options(repr.plot.width=5, repr.plot.height=3) set.seed(0)
It is a course on applied statistics.
Hands-on: we use R, an open-source statistics software environment.
Course notes will be jupyter notebooks.
We will start out with a review of introductory statistics to see
R in action.
Main topic is (linear) regression models: these are the bread and butter of applied statistics.
A regression model is a model of the relationships between some covariates (predictors) and an outcome.
Specifically, regression is a model of the average outcome given or having fixed the covariates.
We will consider the heights of mothers and daughters collected by Karl Pearson in the late 19th century.
One of our goals is to understand height of the daughter,
D, knowing the height of the
A mathematical model might look like
D = f(M) + \varepsilon$$
where $f$ gives the average height of the daughter
of a mother of height
$\varepsilon$ is error: not every daughter has the same height.
A statistical question: is there any relationship between covariates and outcomes -- is $f$ just a constant?
Let's create a plot of the heights of the mother/daughter pairs. The data is in an
R package that can be downloaded
from CRAN with the command:
If the package is not installed, then you will get an error message when calling
library(alr3) data(heights) M = heights$Mheight D = heights$Dheight plot(M, D, pch = 23, bg = "red", cex = 2)
Loading required package: car Loading required package: carData
In the first part of this course we'll talk about fitting a line to this data. Let's do that and remake the plot, including this "best fitting line".
plot(M, D, pch = 23, bg = "red", cex = 2) height.lm = lm(D ~ M) abline(height.lm, lwd = 3, col = "yellow")
How do we find this line? With a model.
We might model the data as $$ D = \beta_0+ \beta_1 M + \varepsilon. $$
This model is linear in $(\beta_0, \beta_1)$, the intercept and the coefficient of
M (the mother's height), it is a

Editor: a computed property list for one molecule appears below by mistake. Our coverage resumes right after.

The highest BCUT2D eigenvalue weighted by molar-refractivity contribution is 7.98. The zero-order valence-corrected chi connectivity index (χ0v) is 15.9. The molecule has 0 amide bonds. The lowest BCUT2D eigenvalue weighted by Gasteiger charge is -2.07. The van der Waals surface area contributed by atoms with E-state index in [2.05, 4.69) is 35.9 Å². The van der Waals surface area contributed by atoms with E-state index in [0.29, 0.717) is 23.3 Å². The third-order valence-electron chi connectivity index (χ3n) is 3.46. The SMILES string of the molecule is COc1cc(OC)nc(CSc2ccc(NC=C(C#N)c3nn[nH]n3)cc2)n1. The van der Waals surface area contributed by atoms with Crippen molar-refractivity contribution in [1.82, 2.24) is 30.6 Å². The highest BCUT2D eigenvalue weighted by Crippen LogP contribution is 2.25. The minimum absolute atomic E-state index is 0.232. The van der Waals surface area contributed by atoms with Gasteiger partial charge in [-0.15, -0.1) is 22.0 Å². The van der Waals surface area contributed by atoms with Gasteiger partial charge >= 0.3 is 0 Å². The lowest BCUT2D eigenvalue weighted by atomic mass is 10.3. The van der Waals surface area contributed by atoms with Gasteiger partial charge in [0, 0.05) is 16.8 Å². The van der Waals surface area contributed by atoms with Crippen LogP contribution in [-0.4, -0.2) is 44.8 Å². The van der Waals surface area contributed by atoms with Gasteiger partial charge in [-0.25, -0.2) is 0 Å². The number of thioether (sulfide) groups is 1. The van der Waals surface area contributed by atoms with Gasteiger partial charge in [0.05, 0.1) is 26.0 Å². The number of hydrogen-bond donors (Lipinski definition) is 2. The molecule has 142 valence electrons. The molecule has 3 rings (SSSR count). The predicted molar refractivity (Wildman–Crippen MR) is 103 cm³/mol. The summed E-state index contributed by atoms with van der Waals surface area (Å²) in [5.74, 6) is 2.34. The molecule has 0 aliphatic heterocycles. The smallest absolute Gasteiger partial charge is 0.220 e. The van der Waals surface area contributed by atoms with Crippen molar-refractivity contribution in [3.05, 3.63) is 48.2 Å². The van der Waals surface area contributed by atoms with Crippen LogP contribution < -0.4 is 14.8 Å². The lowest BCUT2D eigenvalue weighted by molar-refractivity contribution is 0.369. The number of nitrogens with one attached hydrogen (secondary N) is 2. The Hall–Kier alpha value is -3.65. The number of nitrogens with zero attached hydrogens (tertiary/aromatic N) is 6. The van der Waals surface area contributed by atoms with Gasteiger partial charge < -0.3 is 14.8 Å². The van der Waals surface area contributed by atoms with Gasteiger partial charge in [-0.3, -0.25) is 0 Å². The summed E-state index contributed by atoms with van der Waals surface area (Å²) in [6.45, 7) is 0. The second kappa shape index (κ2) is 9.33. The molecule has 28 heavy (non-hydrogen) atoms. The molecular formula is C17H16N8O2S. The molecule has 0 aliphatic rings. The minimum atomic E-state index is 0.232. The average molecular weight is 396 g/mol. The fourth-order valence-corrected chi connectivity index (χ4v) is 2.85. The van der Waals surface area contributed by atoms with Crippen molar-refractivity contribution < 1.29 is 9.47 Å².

simple linear regression model.
Another model: $$ D = \beta_0 + \beta_1 M + \beta_2 M^2 + \beta_3 F + \varepsilon $$ where $F$ is the height of the daughter's father.
Also linear (in $(\beta_0, \beta_1, \beta_2, \beta_3)$, the coefficients of $1,M,M^2,F$).
Which model is better? We will need a tool to compare models... more to come later.
Our example here was rather simple: we only had one independent variable.
Independent variables are sometimes called features or covariates.
In practice, we often have many more than one independent variable.
This example from the text considers the effect of right-to-work legislation (which varies by state) on various factors. A description of the data can be found here.
The variables are:
Income: income for a four-person family
COL: cost of living for a four-person family
PD: Population density
URate: rate of unionization in 1978
Taxes: Property taxes in 1972
RTWL: right-to-work indicator
In a study like this, there are many possible questions of interest. Our focus will be on the
Income. However, we recognize that other variables
have an effect on
Income. Let's look at some of these relationships.
url = "http://www1.aucegypt.edu/faculty/hadi/RABE4/Data4/P005.txt" rtw.table <- read.table(url, header=TRUE, sep='\t') print(head(rtw.table))
City COL PD URate Pop Taxes Income RTWL 1 Atlanta 169 414 13.6 1790128 5128 2961 1 2 Austin 143 239 11.0 396891 4303 1711 1 3 Bakersfield 339 43 23.7 349874 4166 2122 0 4 Baltimore 173 951 21.0 2147850 5001 4654 0 5 Baton Rouge 99 255 16.0 411725 3965 1620 1 6 Boston 363 1257 24.4 3914071 4928 5634 0
A graphical way to
visualize the relationship between
RTWL is the boxplot.
attach(rtw.table) # makes variables accessible in top namespace boxplot(Income ~ RTWL, col='orange', pch=23, bg='red')
One variable that may have an important effect on the relationship between
is the cost of living
COL. It also varies between right-to-work states.
boxplot(COL ~ RTWL, col='orange', pch=23, bg='red')
We may want to include more than one plot in a given display. The first line of the code below achieves this.
par(mfrow=c(2,2)) plot(URate, COL, pch=23, bg='red', main='COL vs URate') plot(URate, Income, pch=23, bg='red') plot(URate, Pop, pch=23, bg='red') plot(COL, Income, pch=23, bg='red')
R has a builtin function that will try to display all pairwise relationships in a given dataset, the function
pairs(rtw.table, pch=23, bg='red')
In looking at all the pairwise relationships. There is a point that stands out from all the rest.
This data point is New York City, the 27th row of the table. (Note that
R uses 1-based instead of 0-based indexing for rows and columns of arrays.)
print(rtw.table[27,]) pairs(rtw.table[-27,], pch=23, bg='red')
City COL PD URate Pop Taxes Income RTWL 27 New York 323 6908 39.2 9561089 5260 4862 0